Rockland County Rolling Out New Security Measures for Jewish Community

A Ramapo police officer directs traffic outside a Rabbi’s residence in Monsey, Sunday. (AP Photo/Julius Constantine Motal)

CBS News reported Monday that Rockland County officials are calling for new security measures to keep the Jewish community safe following the Motzoei Shabbos Chanukah stabbing that injured five people at the house of Rav Chaim Leibush Rottenberg in Forshay, Monsey.

The county executive is expected to announce that a private security firm will work together with law enforcement to provide free armed patrols after the horrific attack.

Meanwhile, investigators are still working to determine why Grafton Thomas allegedly traveled from Orange County to inflict hate and suffering in the middle of Chanukah.

Police tracked a fleeing suspect to Manhattan and made an arrest within two hours of the attack. Thomas had blood all over his clothing, smelled of bleach but said “almost nothing” when officers stopped him, officials said.

An automated license plate reader alerted officers that the suspect’s car had crossed over the George Washington Bridge into New York City about an hour after the attack. Thomas was stopped and taken into custody about 20-30 minutes later, NYPD Commissioner Dermot Shea said.

Security camera footage the NYPD made public Sunday night showed two officers approaching Thomas’s sedan with guns drawn before the suspect placed his hands on the roof of the car and he was put in handcuffs.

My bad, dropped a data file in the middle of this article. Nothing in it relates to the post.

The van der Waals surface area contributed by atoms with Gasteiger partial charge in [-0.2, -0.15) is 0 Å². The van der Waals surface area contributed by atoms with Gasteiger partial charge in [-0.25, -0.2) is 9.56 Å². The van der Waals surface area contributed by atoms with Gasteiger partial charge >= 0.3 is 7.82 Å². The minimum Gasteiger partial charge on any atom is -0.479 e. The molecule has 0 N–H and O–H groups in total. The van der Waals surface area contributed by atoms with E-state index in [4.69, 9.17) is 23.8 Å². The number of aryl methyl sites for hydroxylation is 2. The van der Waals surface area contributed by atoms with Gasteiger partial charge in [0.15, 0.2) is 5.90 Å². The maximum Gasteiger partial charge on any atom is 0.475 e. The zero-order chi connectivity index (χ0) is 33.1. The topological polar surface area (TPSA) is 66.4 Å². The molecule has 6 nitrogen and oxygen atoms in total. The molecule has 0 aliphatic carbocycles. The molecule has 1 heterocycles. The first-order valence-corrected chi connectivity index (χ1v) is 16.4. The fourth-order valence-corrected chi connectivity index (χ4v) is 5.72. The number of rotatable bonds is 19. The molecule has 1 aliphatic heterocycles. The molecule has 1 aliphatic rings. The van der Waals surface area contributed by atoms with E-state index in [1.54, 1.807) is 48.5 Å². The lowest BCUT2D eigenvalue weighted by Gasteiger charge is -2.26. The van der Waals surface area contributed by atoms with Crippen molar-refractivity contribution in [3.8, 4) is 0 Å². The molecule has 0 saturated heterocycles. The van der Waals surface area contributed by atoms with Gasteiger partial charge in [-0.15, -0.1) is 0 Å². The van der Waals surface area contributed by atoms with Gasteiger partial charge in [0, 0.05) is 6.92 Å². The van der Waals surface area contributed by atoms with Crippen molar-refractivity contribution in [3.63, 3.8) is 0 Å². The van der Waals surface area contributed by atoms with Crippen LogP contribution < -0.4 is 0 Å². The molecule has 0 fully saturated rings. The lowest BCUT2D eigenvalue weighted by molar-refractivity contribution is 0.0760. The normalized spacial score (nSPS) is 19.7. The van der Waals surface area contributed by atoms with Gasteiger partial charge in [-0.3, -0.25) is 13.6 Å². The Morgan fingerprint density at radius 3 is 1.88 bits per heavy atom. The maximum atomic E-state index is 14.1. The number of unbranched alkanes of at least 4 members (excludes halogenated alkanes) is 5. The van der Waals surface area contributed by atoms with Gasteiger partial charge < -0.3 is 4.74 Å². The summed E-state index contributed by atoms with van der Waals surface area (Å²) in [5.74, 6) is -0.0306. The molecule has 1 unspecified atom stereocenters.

Thomas, 37, was arraigned Sunday and pleaded not guilty to five counts of attempted murder and one count of burglary. Bail was set at $5 million and he remains jailed.

Ramapo Police Chief Brad Weidel said it was unclear why Rav Chaim Leibush Rottenberg’s house was targeted or if a specific ideology motivated the suspect. According to the official briefed on the investigation, authorities do not believe Thomas is connected to recent anti-Semitic incidents in New York City.

Since the Dec. 10 massacre at a kosher grocery store in New Jersey there have been 19 anti-Semitic incidents in the U.S., including 16 in New York and New Jersey, according to the ADL’s Tracker of Anti-Semitic Incidents. The tracker is a compilation of recent cases of anti-Jewish vandalism, harassment and assault reported to or detected by the group.

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